It is still a challenging time at Topsy. The lambing is winding down, although the flock groups still have to be checked twice a day for problems.
The regular chores include a visual check of each ewe and lamb (it’s hard to see back ends, where most problems occur), as they are always curious, wanting to face the ATV. We have to ensure a constant supply of mineral in feeders and that water is always available. The guardian dogs are fed and patted. Other priorities – the fences need to be checked and repaired. The pastures are constantly monitored and the plan for moving to the next available grazing must be in place. The noxious weeds have to be controlled, as does the growth under electric fences.
Twenty-one foster lambs were sold to two good homes, where some will be raised to form a new flock. In addition, a few were adopted back into our flock.
However, all the lambs need health intervention now, and the field vegetation is suddenly leaping up and demanding to be grazed or cut and baled… all at once.
All lambs are born with long tails plus testicles on the males. If we leave the long tails on when we send the lambs and ewes to summer pasture, the flies will be hugely attracted to the dirt under the tails, will lay eggs, which hatch larvae, which eat flesh. (Fly Strike is an ongoing serious threat for ewes and lambs both, especially in damp, hot weather.) We know that the most humane way to ‘dock’ the tails is to use elastics that gradually cut off the circulation, and slowly wither the appendage. We can’t leave intact males in the flock, because they will become sexually active within a startlingly few months, producing endangered winter lambs.
So Don, Christopher, Ian and Jacob spent 5 longish days in the barn, with help from neighbour Kitsy some days, separating moms and babies temporarily, checking the well-being of each, ringing tails and testicles, and then reuniting the families, and giving them time to adjust . However, the long wet cool spring suddenly morfed into hot dry weather and the field growth needs to be cut before it passes prime. My allergies attest to the fact that the grasses are ‘heading out’ fast.
There are so many chores on a farm, competing for priority in the spring.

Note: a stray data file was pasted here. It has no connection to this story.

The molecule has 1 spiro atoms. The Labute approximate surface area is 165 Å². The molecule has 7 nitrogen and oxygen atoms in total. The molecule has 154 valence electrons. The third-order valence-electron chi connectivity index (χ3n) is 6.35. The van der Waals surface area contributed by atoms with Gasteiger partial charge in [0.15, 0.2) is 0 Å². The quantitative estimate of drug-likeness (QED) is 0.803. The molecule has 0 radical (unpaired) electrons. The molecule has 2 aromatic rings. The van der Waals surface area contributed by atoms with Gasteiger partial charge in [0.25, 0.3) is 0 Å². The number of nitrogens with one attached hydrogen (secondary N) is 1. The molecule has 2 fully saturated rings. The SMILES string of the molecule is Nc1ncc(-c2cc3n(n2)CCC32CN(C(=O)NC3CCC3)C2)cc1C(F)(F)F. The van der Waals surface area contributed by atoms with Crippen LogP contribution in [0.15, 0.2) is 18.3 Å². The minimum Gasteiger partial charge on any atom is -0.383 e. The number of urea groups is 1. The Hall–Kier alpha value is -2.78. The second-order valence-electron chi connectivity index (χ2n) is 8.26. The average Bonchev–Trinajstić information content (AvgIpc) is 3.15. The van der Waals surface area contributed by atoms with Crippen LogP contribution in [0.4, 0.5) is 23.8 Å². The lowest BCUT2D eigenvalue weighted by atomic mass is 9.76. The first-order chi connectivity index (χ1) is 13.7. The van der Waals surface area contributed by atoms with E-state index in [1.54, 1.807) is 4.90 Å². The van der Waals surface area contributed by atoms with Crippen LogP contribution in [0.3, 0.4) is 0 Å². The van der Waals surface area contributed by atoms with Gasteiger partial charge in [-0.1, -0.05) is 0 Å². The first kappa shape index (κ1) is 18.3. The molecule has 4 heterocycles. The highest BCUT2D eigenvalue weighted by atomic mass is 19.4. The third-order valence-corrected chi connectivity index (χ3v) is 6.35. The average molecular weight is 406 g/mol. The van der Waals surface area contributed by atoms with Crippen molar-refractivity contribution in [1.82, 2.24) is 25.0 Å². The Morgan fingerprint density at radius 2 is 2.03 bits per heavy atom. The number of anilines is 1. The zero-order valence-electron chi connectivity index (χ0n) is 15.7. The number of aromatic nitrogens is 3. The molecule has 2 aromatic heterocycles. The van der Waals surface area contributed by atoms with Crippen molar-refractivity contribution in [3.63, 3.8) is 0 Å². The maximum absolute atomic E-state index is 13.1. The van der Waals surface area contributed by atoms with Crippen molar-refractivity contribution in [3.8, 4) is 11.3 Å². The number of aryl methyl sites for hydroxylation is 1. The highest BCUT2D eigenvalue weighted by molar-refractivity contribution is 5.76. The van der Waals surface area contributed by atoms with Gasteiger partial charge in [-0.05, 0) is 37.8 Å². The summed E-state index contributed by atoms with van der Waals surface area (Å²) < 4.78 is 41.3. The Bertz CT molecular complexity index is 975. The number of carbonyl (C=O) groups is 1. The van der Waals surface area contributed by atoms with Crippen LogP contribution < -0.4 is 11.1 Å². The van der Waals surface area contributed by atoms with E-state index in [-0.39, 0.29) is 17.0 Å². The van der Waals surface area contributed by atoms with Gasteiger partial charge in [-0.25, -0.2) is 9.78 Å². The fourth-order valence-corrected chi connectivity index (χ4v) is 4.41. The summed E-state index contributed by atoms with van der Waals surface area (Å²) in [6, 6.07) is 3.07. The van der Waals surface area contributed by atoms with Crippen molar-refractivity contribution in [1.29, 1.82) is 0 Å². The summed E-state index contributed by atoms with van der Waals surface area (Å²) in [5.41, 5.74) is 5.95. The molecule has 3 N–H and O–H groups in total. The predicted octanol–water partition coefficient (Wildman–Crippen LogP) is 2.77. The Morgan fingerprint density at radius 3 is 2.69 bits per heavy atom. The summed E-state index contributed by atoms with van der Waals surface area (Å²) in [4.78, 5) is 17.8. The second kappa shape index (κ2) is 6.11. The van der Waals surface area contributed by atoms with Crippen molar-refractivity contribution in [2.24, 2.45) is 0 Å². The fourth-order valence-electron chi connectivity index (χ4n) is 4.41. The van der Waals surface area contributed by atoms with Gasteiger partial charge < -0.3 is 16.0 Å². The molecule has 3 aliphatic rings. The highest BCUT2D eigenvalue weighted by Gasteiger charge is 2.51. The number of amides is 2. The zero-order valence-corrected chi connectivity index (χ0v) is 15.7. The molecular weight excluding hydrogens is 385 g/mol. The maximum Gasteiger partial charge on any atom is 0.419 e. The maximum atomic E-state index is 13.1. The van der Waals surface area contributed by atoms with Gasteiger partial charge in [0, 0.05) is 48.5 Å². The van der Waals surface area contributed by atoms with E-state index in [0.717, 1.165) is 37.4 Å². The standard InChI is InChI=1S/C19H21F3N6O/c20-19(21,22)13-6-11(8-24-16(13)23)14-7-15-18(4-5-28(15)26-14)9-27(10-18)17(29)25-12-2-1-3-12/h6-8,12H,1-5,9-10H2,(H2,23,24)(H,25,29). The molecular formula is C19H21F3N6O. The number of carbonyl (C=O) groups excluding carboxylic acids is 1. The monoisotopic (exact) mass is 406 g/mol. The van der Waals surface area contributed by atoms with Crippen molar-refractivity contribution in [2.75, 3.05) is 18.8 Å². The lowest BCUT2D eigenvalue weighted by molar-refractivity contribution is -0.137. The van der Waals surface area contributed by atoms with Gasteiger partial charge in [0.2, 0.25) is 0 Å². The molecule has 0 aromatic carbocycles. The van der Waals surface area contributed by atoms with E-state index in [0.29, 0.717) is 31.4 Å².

Last year we began making ‘balage’ – cutting hay younger, letting it dry only one day, then wrapping it in plastic so it will, in effect, pickle. The ewes eagerly ate last year’s product, and it saved us money as it replaced a lot of the grain. (We are still seeking recycle options for the plastic wrap.) The baling has to be done meticulously, as certain soil microbes can contaminate the silage, making it toxic to the ewes. Being able to start haying while the weather is still unsettled, but the grass is ready, reduces the farmers’ stress.
Further priorities: although all machinery is put away in the fall cleaned and serviced, there are always more mechanical needs in the spring. We manage on very old, rebuilt machinery, avoiding the debts some farmers shoulder for more modern equipment. Ian did the first small cut June 8th to test everything and we’re off.
The final lamb count, after the last group was ringed, was 1304 from 845 mature ewes and 290 replacement ewe lambs (first year mamas). With the rams, that gives us a flock of very close to 2461. “This ensures we will continue to provide top quality lamb for private sales, and to produce wonderful wool products, available on-line and at the farm store, the Wool Shed.
Meanwhile, the gardens are somehow getting planted, the glorious orioles are consuming an orange daily, the loon calls echo on the lake, and the spring entertainment (just watch a newly fledged robin for a few minutes) surrounds us, when we remember to stop and enjoy.